It's not without its flaws – some elements can be illogically contrived (they trade bathrooms on race when we've seen them share bathrooms from the start? Would Big Boo really turn on her friends?) and the central character is pushed out of the main narrative for the duration. But it's one that adds real drama to proceedings, and ultimately reflects on the nature of karmic balance in the universe. The ending is one of the most touching and satisfying in the programme, justifying the feature-length finale. Wisely, the series hasn't attempted to "top" this one, and drawn back... if such violence escalated each year, it would leave the programme with nowhere to go.
     Finally, long-term readers of this site might recall that this season used to take top honours in this ranking. While it's close, a rewatch of both first seasons showed this one to be lacking some of the power it had on first viewing, along with some contrived plotting that didn't flow as easily as the more likeable, amiable season one. But, it was a great follow-up season overall, and, as said, it's close.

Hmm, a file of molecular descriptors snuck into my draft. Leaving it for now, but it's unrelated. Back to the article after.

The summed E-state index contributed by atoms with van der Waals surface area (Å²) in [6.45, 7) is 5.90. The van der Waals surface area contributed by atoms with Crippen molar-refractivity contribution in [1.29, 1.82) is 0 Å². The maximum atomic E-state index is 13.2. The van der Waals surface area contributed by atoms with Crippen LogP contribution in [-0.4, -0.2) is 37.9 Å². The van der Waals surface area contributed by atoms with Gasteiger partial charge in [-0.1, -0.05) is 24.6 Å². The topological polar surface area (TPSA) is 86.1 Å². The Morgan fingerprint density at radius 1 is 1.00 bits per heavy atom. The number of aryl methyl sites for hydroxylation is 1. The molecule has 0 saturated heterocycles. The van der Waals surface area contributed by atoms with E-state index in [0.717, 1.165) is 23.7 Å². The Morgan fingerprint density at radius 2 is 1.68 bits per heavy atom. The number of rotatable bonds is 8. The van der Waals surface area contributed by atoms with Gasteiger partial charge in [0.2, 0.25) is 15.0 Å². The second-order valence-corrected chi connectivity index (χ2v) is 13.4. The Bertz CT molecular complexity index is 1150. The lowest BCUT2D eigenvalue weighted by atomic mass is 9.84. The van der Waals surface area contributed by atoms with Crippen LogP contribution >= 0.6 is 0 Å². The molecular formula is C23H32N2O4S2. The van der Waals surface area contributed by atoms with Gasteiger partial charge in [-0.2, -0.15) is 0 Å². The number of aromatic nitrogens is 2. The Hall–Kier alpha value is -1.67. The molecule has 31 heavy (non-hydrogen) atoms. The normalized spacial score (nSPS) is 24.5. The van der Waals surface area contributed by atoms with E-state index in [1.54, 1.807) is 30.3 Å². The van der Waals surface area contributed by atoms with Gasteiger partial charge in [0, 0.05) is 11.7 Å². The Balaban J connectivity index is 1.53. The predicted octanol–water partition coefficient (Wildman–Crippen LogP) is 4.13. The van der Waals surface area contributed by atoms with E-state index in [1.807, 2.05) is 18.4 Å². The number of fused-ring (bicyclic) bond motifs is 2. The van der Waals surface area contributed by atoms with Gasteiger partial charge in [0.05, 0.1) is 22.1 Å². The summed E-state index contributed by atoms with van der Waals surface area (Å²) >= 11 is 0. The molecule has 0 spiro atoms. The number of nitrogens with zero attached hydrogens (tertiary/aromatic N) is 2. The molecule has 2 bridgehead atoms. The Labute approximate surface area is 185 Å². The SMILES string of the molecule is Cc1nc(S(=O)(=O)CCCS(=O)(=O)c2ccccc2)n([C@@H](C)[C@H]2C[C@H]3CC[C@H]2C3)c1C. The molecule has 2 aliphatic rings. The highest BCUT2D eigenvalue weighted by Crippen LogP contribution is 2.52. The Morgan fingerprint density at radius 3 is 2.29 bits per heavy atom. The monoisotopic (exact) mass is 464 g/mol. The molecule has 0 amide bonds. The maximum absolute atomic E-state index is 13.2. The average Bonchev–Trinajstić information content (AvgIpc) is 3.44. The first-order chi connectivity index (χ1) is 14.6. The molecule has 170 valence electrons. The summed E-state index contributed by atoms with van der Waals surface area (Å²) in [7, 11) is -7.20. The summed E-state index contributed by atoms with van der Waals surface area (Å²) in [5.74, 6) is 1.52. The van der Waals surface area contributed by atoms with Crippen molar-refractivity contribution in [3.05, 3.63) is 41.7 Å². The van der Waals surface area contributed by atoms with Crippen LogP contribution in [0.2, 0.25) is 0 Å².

1 Season One (2013)

The most consistent and genuinely funniest season, this is where we first meet all of the Litchfield Penitentiary inmates. Being the introductory season, it naturally focusses more on central character Piper Chapman, telling the story of the breakdown of her marriage and her destructive relationship with lover Alex Vause. And although the other characters are essentially support at this stage, we still get to share their often-heartbreaking stories, such as the doomed arc of Miss Claudette, or a suicide in the prison.
     There's an almost cinematic intent to a lot of Orange Is The New Black's episodes, with instalments fading out to various soundtrack choices. A stylish touch is having the season push Chapman over the edge and into true criminality, savagely beating a fellow inmate while Christmas carols play the credits out.